The story is about two girls who meet in a hostel; later they learn that their families are involved in a large continent-spanning feud. Throughout the book I’ve stolen my settings from the places Laura and I have visited on our trip. The Colored City where the girls meet is based on Valparaiso, Chile. The Island of The Lonely Totems is based on Easter Island, and so forth. The world is full of sights every bit as fantastical as those in the best adventure fiction, there is no reason not to bend them to fit my own storylines. My borrowing is superficial: the visuals, the feeling in the air, the landscapes, but I reserve my thematic larceny for unrelated mythologies. An odyssey can just as easily wind its way through South America and Southeast Asia, if you get my drift.
We weave through the leaning archways and overgrown walls, posing for pictures between crawling tree roots that seem more like tentacles than vegetation. How can you not make up stories in a place like this?
According to Wikipedia, the main complex of Angkor Wat spans 402 acres (1.6 square kilometers). The temple itself is ringed by a vast square moat. A wide causeway leads to the temple, and is railed on either side by stone devas and asuras (angels and demons) gripping an enormous nine-headed cobra as if they’re playing tug-of-war at a men’s retreat.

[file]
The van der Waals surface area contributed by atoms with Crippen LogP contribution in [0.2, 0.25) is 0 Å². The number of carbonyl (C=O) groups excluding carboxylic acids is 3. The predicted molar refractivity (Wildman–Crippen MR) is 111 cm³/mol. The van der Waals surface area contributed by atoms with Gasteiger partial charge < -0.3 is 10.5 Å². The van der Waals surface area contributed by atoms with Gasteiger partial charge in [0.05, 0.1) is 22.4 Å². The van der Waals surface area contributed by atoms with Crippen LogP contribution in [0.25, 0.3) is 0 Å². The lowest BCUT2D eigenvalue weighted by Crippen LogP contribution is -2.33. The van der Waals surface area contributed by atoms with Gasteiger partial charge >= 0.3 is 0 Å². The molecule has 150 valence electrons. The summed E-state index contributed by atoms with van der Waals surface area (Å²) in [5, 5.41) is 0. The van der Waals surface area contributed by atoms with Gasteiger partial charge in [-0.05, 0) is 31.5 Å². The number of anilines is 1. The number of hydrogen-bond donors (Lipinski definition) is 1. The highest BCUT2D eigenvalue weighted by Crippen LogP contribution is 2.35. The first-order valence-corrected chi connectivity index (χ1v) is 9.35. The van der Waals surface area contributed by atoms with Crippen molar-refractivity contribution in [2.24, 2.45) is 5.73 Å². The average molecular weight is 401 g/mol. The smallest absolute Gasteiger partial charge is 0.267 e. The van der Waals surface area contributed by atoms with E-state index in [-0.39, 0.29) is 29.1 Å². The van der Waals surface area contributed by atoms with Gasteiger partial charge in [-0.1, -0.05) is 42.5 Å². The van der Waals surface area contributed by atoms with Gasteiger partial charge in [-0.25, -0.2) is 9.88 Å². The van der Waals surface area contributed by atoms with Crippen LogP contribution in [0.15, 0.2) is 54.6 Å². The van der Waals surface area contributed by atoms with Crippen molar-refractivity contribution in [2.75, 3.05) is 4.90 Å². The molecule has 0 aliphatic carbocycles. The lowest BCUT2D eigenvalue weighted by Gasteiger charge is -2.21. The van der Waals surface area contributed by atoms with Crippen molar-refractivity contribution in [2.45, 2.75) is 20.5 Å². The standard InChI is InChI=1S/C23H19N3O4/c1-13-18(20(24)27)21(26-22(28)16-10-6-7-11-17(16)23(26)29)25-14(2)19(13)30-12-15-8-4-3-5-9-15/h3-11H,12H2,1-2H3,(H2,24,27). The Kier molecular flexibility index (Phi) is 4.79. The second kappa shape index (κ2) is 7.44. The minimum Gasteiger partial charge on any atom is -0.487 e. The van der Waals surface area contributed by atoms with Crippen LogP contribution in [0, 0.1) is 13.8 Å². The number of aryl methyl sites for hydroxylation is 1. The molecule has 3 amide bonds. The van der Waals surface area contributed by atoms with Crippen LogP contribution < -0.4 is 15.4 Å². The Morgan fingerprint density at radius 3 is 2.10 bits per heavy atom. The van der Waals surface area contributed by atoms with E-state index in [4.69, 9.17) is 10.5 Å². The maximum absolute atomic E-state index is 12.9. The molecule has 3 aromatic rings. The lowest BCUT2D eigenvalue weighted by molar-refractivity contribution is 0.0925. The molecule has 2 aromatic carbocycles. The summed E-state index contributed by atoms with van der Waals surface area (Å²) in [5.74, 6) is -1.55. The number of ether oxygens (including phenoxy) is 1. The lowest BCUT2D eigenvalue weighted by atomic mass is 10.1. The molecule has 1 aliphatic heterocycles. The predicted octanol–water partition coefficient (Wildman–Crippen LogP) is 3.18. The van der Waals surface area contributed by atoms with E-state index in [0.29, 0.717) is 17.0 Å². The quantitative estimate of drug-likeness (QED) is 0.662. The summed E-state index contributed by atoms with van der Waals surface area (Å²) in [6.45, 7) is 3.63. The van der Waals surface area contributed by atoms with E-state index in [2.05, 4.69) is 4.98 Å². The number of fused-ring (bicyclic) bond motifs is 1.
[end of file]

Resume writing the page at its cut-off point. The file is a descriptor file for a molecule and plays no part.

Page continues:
The scale of the structure is humbling, as I’m sure it was meant to be. Even today, when the world is full of buildings that reach all the way up to the sky, it’s impossible not to be awed in its presence.
Laura and I walk back to our waiting driver. This makes the fourth time we’ve interrupted him on his cigarette break, but he doesn’t seem to mind. He gives us a broad smile and asks us if we enjoyed the temples. We do that embarrassed i-don’t-know-your-language broken English mumbledance in response where we emphasize how “beautiful” and “amazing” we thought everything was while smiling and gesticulating like idiots. He doesn’t hold it against us in the slightest.
Unlike the ancient citizens of Angkor, I’ll never live in a world where the fantastic is part of my every day life. I don’t believe in fairy tales, but I love creating them; and my stories are full of things that go bump in the night, all with perfectly rational explanations—some of which involve water spirits.